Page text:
Even though greenwashing is a commonly used practice for corporations, it is not always easy to identify it. It is important that, before we purchase items that hold the claim of being beneficial to the environment, we have conducted some essential research. If the advertisements sound too good to be true or if it is difficult to fact-check information about the product, chances are that greenwashing is in play. Moreover, if the company is not proactive about environmental issues but uses it as a defence against customers’ complaints or demands and if there is an immense use of graphics that depict nature and plants, it is likely that not much effort has been made to help the environment in a practical way. The extensive use of words like eco-friendly, natural, organic, sustainable or x% biodegradable (which is not possible since products are either completely degradable or not at all) is common by marketers in their effort to appeal to prospective buyers. Yet, these are merely the most common tricks used by advertisers to appeal to their audience while many more less obvious ones are at work. Before trusting any company in applying the most beneficial methods to protect the planet, we should conduct research in order to be aware of all the dangers.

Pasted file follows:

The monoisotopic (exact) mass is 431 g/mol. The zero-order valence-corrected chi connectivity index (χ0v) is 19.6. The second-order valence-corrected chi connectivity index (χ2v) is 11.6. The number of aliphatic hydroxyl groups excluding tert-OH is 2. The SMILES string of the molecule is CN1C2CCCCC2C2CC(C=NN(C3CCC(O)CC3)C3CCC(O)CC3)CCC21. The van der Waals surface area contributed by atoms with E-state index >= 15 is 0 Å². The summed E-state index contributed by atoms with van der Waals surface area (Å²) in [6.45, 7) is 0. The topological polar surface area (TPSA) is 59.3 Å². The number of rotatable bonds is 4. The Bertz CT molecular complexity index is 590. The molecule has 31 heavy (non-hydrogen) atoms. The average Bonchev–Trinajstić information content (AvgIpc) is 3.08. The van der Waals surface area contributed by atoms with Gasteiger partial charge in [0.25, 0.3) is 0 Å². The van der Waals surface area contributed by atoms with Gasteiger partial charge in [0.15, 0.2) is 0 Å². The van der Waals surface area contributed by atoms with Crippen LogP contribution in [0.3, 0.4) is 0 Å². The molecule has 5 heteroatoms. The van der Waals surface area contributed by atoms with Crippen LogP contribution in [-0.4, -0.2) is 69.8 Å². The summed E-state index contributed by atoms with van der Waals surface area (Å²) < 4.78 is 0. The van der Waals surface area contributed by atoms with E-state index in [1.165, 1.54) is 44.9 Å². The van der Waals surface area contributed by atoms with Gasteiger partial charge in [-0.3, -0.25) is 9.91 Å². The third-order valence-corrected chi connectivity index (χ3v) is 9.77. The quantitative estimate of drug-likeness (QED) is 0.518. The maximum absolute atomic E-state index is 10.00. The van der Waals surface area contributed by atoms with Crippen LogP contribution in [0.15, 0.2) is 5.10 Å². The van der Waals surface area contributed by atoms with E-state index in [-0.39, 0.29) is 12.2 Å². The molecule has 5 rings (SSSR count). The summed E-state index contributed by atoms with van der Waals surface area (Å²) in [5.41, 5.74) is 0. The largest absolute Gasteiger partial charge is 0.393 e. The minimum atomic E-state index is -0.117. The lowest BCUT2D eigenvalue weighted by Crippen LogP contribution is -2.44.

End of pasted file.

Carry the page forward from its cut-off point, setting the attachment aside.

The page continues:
Besides greenwashing, green marketing is another term used in the business world in relation to environmentally friendly campaigns and it is essential to know the difference between the two since there is a fine line separating them. As we can understand so far, greenwashing does not reflect the practical efforts being made to save our planet. On the far opposite end of that, green marketing consists of all activities designated to facilitate the interaction between humans and the environment limiting the detrimental impact of exploiting natural resources and polluting nature. Products and services provided by such companies are based on legitimate environmental positives. Considering that millennials and Gen Z, who constitute a huge consumer segment, are highly-focused on going green, green marketing constructs a moral obligation for companies to be socially responsible while staying competitive in the capitalist consuming-oriented society we live in.